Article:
Storying Sheffield

A letter to my mental health..

Many thanks to Lucia for sharing this.

Dear mental health,

You and I first got to know each other when we were ill around age 16. You moved into my life as mental illness without me really inviting there, and very quickly became a thing to be feared and unfortunately something to get rid of.

You were a bad influence on my life early on, getting me into trouble and finding ever increasingly bigger things to do to get my attention. But I carried on, trying to ignore you, being scared of the things you made me do and think, and worst of all it seems, I was powerless to stop you being part of my life. There you were, eating with me, squeezing into the same bed as me. Everything I did, you were there too, like a physical shadow that, along with the dark, came with a coldness I couldn’t quite shake off.

That was part of the problem, wasn’t it? You weren’t quite real, and it was only really me that could see you separate to me, and forever trying to fight you off, even though you weren’t really a person, but a thing, like the dog poo stuck to the bottom of my shoe that I couldn’t get off and everyone blamed me for the source of the smell. “mental illness” (as I called you then), we were inseparable to everyone else, no one could see beyond you to me, and it made me worse somehow, that my person hood was somehow swallowed up and meshed with this thing that I was trying so hard to get rid of, but no one else saw us separately.

I tried really hard to get rid of you. I went to counselling and tried various different things to try and get rid. I was crying and frustrated when none of them worked and because they made me feel worse, and you became bigger, more scary and attached I stopped trying.

I remember when it changed though. Although it started suddenly, it took some time to change forever, as these things do, and of course there were still difficulties along the way, where I still hated you, ignored you and wished you were gone.

We had a difficult day that day, and as we sometimes did when we were having difficult days found ourselves in a hotel room by the evening, hiding from the world, and I was trying to hide from you too, but as always, you came with me. I had got frustrated and got angry at you, getting myself all worked up in the mix. I ended up crying, and I started to notice my crying had an echo. I looked up and noticed, for the first time a small girl crying across from me. That’s not to say you were really there, or that I was seeing you as an illusion either, more that, for the first time I could see you, mental illness, for what you were, what you represented. For me, you were a small girl crying, hurting and really upset, and I wanted to look after you and make it all better.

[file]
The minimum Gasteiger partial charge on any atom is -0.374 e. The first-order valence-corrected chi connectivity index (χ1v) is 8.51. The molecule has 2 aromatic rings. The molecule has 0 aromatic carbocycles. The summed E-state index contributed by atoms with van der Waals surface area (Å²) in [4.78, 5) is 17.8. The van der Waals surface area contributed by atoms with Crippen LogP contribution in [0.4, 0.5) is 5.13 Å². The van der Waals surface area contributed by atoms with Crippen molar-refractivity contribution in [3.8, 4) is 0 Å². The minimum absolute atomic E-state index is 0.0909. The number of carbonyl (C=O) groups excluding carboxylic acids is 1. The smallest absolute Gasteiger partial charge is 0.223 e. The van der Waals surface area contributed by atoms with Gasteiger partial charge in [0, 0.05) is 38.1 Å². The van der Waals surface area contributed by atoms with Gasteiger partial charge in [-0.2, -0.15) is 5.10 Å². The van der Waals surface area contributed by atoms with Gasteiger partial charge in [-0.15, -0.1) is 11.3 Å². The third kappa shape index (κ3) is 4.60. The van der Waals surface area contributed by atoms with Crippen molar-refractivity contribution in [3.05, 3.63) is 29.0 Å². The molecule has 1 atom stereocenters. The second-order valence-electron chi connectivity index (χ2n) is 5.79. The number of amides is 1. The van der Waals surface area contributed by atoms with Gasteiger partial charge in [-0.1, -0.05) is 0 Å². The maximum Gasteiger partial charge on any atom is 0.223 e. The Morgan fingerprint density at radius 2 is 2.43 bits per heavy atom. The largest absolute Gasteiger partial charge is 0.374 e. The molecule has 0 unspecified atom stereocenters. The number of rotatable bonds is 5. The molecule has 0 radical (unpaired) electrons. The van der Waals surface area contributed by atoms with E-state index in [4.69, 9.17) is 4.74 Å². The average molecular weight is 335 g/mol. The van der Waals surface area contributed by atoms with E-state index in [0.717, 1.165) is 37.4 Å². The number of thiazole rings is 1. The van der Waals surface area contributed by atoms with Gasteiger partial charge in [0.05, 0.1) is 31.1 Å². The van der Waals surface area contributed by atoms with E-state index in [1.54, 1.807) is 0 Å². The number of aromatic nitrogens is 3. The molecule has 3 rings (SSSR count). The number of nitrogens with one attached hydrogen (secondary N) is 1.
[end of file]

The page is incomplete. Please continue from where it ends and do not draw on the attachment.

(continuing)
When I started to get to know you and actually understand you, and why you were with me, was when we both started to get better. We worked together, not against each other, to solve the problems I was having with you being around, and you grew up too. You became a mature part of me, wise and thoughtful and generally good to be around. Getting to know you was difficult, but it became very important as it also meant I got to know myself too, and we got better.

You still had that streak in you, and you still do, that needs and sometimes craves attention. But I have learnt, and you have accepted that the sooner I give you that attention, and the more positive attention I give you, the less of an issue it becomes.

Of course, we didn’t do it on our own. I went back to therapy, with a different attitude this time. I no longer wanted to destroy you because I learnt that although your name of mental illness seems quite scary and at times you still are, you are still a part of me, and there is a reason you are there. When I find that difficult I remind myself of the hurt and crying little girl you once were and under all that bad stuff that’s what you are, and that’s how I should treat you.

I remember the day you decided to move out from living with me. I was quite happy, but soon became quite lonely without you there all the time. However, I knew that this new way of being was much more healthy, and it’s not like you are gone forever.

You only live next door to me now, but it works so much better. We are friendly neighbours, but each with our own space and separate lives. I go to places without you now, I have learnt to be myself again. We still talk daily, and I love to tell you what I do now, and we are still welcome at each other’s houses, the difference is that we have a lot more respect for each other’s space and know that it doesn’t mean anything bad.

When you moved out from my life, we decided to change your name from mental illness to mental health. It was symbolic of how you have changed from being a negative part of my life to just being a part of it.

I hope we continue to grow together and strengthen each other through working with each other and not against each other.

..and no offence, but I hope you don’t move in again…


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